I have arranged the essays in this issue to reflect some of the concerns germane to the study of race and ethnicity today among medievalists, early modernists and postcolonial critics, as well as theorists of race more broadly. The issue begins with the ‘sedimentation’ of medieval racial theories in modern race, moves on to the study of whiteness and finally addresses the postcolonial deployment of the Middle Ages in matters of race. As to ‘sedimentation,’ Geraldine Heng has identified a ‘politics of temporality’ that recognizes ‘the coevalness of present and past, in the sedimented pluralities of the present’ (Heng, 2011, 424). In this issue, Robert S. Sturges and Randy P. Schiff explore layered history from opposite directions: Sturges from twentieth-century psychiatrist and philosopher Frantz Fanon’s compelling and contradictory position that the past is at once inescapable and must be escaped and Schiff from the position that consignment of one’s competitor to a primitive past – he argues that medieval Europeans understood Rome as having done precisely this to Carthage – is an old racializing move rooted deeply in medieval Christian Europe’s foundation mythology. Both approaches register the centrality of desire – sexual, commercial, cultural: for love and recognition, domination and freedom in Sturges’s analysis of the thirteenth-century French comic romance Aucassin et Nicolette, and for commercial, cultural and historical domination, as well as a power-consolidating arrest of ethnic instability in Schiff’s analysis of Chaucer’s treatments of Dido and Carthage. The pieces suggest that whether or not the past must be escaped, it does seem inescapable. These scholars proceed from the position that it may be more profitable to concern ourselves with an analytically conscious habitation of the past that enfolds within itself the potential, at least, for escape from the past’s ideological power.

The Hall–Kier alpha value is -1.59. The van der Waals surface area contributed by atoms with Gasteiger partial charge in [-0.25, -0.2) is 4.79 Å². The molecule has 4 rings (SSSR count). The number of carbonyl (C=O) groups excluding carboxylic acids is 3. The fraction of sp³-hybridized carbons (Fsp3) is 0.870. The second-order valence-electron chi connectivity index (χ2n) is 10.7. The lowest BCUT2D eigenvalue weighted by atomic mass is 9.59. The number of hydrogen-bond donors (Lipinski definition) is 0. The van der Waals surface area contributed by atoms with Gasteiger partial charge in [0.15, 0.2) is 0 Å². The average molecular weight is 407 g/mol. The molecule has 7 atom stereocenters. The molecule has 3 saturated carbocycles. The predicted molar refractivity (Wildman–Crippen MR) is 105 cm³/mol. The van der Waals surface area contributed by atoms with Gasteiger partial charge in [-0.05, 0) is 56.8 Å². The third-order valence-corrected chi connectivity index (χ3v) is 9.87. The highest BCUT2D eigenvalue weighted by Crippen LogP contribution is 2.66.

Whiteness studies informs Asa Mittman’s, Jamie Friedman’s and Dennis Austin Britton’s essays. In 2002, historian Peter Kolchin exclaimed, ‘[s]uddenly whiteness studies are everywhere’ (Kolchin, 2002, 154). These studies, ‘[s]tarting from the now widely shared premise that race is an ideological or social construct rather than a biological fact,’ take whiteness as a category within race that is just as much a construction as the latter (Kolchin, 2002, 155). Often, studies have addressed how certain, especially lower, economic classes in America came to take on the mantle of whiteness or how whiteness has functioned differently at different times in American history (Roediger, 1991; Ignatiev, 1995; Jacobson, 1998). Whiteness studies has ‘at least partially shifted attention … to how [Americans] have looked at whites, and to whiteness as a central component of Americans’ racial ideology’ (Kolchin, 2002, 155). The study of race in the Middle Ages, like studies of race in other periods, has until recently largely focused on the deployment of blackness in literature and history and the dynamics it registers, creates and reifies. Mittman’s, Friedman’s and Britton’s essays represent the sophistication with which the study of premodern literature has made the turn toward whiteness. As Mittman explores whether the term ‘monstrous races’ – the Cyclopes, Epiphagi and Blemmyes that so often appear in ancient, medieval and early modern texts and world maps concerned with travel to parts not well known – is a useful moniker, especially as regards its use of ‘race,’ he also explores the perhaps unintended and certainly unexpected consequences of the term’s untroubled use. Its surprising implication for whiteness is troubling indeed. Jamie Friedman explores just how troubled the notion of whiteness is in the thirteenth-century crusades romance the King of Tars, ‘illuminating the traces of a fantasized white racial stability,’ disrupting the ‘logic of the normativity of whiteness’ and imagining a reading practice that undermines the ‘repressive racial logics of containment’ that tend to posit whiteness as an a priori condition and anything else as an aberration. Britton rounds out the exploration of whiteness by working in a different chronology; while Mittman takes up antiquity and the Middle Ages and Friedman takes up medieval racial plasticity and its implications for modernity, Britton examines whiteness via Shakespeare and Fletcher’s adaptation of Chaucer’s Knight’s Tale. The Two Noble Kinsmen, Britton argues, responds to medieval romance’s program ‘to establish the indivisibility of white skin, desirability, and aristocratic class’ by deploying images of Africanness to assert a connection between race, class and desirability. Rather than pointing out that whiteness consolidates power, as it has been shown elsewhere to do – take for example, treatments of the King of Tars that inform Friedman’s essay – Britton demonstrates that Africanness interrogates and even undermines whiteness’s power. Taken together, these essays represent the subtlety of the approach to whiteness that is engendered by pre- and early modern texts – those that fashion whiteness and that direct its path toward reification before it gets there. These texts and their analyses show us that before whiteness became the monolith it has become – ‘mute, meaningless, unfathomable, pointless, frozen, veiled, curtained, dreaded, senseless, implacable,’ to use Morrison’s words (Morrison, 1993, 59) – like blackness it bore subtlety, fragility and vulnerability as marks of its construction.